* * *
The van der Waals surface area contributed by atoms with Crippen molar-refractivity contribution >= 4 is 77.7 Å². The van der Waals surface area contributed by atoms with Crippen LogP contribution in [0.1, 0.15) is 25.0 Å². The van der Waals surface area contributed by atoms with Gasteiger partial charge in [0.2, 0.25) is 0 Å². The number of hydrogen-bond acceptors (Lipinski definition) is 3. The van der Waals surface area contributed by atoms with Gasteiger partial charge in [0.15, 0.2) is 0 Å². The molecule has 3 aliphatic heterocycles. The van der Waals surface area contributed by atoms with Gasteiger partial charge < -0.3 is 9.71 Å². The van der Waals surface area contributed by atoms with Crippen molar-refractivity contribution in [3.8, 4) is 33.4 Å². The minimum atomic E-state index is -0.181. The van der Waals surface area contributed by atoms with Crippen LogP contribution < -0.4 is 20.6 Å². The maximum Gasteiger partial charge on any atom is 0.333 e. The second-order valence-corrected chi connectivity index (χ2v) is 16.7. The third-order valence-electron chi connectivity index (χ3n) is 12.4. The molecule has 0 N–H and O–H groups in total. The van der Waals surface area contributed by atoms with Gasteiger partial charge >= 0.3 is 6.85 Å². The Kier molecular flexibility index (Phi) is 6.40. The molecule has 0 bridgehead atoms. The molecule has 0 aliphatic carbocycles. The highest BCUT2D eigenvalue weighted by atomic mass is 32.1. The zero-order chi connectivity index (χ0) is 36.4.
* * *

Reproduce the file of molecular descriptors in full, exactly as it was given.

The van der Waals surface area contributed by atoms with Crippen molar-refractivity contribution >= 4 is 77.7 Å². The van der Waals surface area contributed by atoms with Crippen LogP contribution in [0.1, 0.15) is 25.0 Å². The van der Waals surface area contributed by atoms with Gasteiger partial charge in [0.2, 0.25) is 0 Å². The number of hydrogen-bond acceptors (Lipinski definition) is 3. The van der Waals surface area contributed by atoms with Gasteiger partial charge in [0.15, 0.2) is 0 Å². The molecule has 3 aliphatic heterocycles. The van der Waals surface area contributed by atoms with Gasteiger partial charge < -0.3 is 9.71 Å². The van der Waals surface area contributed by atoms with Crippen molar-refractivity contribution in [3.8, 4) is 33.4 Å². The minimum atomic E-state index is -0.181. The van der Waals surface area contributed by atoms with Crippen LogP contribution < -0.4 is 20.6 Å². The maximum Gasteiger partial charge on any atom is 0.333 e. The second-order valence-corrected chi connectivity index (χ2v) is 16.7. The third-order valence-electron chi connectivity index (χ3n) is 12.4. The molecule has 0 N–H and O–H groups in total. The van der Waals surface area contributed by atoms with Gasteiger partial charge >= 0.3 is 6.85 Å². The Kier molecular flexibility index (Phi) is 6.40. The molecule has 0 bridgehead atoms. The molecule has 0 aliphatic carbocycles. The highest BCUT2D eigenvalue weighted by atomic mass is 32.1. The zero-order chi connectivity index (χ0) is 36.4.